Cineprobe advanced into the 21st century with the curatorial platform, well into its third decade, of supporting artists across several generations. On display in the 2001–02 season (in the series’ final months): budding Greek auteur Athina Rachel Tsangari presented her first feature between a 40th anniversary salute to the Film-Makers’ Cooperative and an evening with Andrew Noren. Tsangari’s sprawling, elegant debut traces the peregrinations of Petra Going, a cyborg who travels from city to city collecting experiences for a corporate data bank. Filmed over a half decade, The Slow Business of Going ingeniously melds improvisation and autobiography with elements of travelogue, science fiction, and media art. Perfectly attuned to early Web culture and eerily predicative of today’s techno-nomadism, the film also reveals in its ambitious construction an artist whose accomplishments across video design, production, direction, writing, and more defy categorization. The film finds an apt companion in Lewis Klahr’s Altair, which opens the program with explorations of time travel and melodrama through ravishing animation using cut-outs from 1940s magazines.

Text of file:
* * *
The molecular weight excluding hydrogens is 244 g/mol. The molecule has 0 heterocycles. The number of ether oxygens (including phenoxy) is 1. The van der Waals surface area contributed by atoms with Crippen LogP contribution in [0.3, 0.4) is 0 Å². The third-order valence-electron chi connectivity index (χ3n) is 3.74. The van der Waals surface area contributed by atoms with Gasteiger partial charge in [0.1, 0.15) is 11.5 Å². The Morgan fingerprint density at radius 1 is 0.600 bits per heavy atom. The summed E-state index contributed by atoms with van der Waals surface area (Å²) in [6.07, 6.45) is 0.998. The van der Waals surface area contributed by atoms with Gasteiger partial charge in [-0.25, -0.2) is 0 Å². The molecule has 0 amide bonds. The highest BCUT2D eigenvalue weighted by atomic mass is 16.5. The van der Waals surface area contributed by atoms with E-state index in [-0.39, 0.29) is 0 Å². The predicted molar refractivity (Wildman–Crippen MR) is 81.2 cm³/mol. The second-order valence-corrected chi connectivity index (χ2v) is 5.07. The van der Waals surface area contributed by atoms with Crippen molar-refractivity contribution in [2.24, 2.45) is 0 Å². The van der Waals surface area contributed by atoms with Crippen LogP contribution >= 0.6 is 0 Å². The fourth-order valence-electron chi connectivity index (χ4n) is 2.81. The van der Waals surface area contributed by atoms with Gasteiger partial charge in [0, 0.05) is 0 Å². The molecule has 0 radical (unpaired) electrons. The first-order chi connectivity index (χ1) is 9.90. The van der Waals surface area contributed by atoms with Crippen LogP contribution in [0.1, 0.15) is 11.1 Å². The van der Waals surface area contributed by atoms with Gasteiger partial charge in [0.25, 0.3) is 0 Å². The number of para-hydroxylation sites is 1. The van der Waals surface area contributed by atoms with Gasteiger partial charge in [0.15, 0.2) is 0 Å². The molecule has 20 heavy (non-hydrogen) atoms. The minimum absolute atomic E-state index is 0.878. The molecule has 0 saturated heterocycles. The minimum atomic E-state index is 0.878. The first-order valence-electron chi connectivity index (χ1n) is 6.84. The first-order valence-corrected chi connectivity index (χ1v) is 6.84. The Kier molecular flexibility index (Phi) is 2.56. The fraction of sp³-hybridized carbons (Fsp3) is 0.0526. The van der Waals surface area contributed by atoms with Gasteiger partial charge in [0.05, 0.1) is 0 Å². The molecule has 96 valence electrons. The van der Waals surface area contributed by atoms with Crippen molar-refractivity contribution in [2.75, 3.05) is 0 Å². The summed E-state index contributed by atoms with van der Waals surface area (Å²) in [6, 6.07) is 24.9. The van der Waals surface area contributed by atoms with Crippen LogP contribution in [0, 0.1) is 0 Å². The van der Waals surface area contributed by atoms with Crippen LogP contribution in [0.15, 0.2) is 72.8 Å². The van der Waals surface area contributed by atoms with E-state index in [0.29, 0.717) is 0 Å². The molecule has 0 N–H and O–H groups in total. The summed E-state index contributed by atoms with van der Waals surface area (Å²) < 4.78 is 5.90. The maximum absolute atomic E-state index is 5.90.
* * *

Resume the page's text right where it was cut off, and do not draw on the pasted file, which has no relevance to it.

Altair. 1994. USA. Directed by Lewis Klahr. 16mm. 8 min.
The Slow Business of Going. 2000. Greece/USA. Directed by Athina Rachel Tsangari. With Lizzie Martinez, Maria Tsantsanoglou, Gary Price, Kenny Strickland, Daniel Aukin, Sandra Carter, Mike Martin, Steve Moore. 35 mm. 102 min.